I think that one of the most profound elements of the story is how Mrs. Jones achieves a quality of transcendence. She is clearly of this world, as is Roger. Yet, she speaks with an authority and a stature that is almost omnipresent, part of the reason why Roger cowers in her presence. She speaks from a position of experience and almost with an unquestioned authority from a moral and social point of view. When Mrs. Jones speaks about "shoes got by the devil" it is a statement about how Roger can seize this moment to change his ways and refrain from engaging in behavior that is spiritually destructive and not socially redeeming. Mrs. Jones furthers this with the idea of how she, herself, has "done things" that reflect a succumbing to temptation. Hughes leaves it at that, not engaging in any more, but developing in both Roger and the reader the idea that Mrs. Jones' experience should not be questioned, but rather respected and understood. Her warning to Roger and then her giving him the money that he so coveted is a spiritual warning to Roger, an instant where epiphany presents itself for the hope of profound and lasting personal change.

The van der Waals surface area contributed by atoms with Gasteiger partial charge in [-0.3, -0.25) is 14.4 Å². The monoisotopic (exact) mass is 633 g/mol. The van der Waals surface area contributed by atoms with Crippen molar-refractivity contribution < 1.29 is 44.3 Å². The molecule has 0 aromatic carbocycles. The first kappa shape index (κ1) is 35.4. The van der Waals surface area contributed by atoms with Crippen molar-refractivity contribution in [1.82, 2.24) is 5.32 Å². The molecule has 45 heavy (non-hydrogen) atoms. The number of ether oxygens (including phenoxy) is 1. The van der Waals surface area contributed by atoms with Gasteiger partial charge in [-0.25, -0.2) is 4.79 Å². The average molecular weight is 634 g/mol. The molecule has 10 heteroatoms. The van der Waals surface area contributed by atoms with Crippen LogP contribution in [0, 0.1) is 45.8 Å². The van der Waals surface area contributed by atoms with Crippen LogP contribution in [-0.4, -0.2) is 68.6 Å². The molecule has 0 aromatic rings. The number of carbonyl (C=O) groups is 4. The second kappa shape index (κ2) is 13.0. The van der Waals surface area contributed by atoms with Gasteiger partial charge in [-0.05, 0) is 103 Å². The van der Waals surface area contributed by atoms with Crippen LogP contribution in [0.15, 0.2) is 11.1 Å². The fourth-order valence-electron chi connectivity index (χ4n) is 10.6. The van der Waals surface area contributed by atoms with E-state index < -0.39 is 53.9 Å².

This quote comes from the end of the story, just before Mrs. Jones says goodbye to Roger and just after she gives him ten dollars for him to buy himself some blue suede shoes of his own without having to steal to get the money. Mrs. Jones is saying that things acquired by illegal methods ("devilish ways") will end up hurting you ("burning your feet"). Therefore it is much better to buy things with money that you have gained legally rather than stealing to gain money to buy things you want. Basically, this quote can be summarised as bad things you do will always come back at you at some point in your life. Obviously this quote is part of a larger lesson that Mrs. Jones is trying to teach Roger as she attempts to show him why he should not try to steal and tries to give him a sound understanding of what is right and wrong through her generosity and kindness.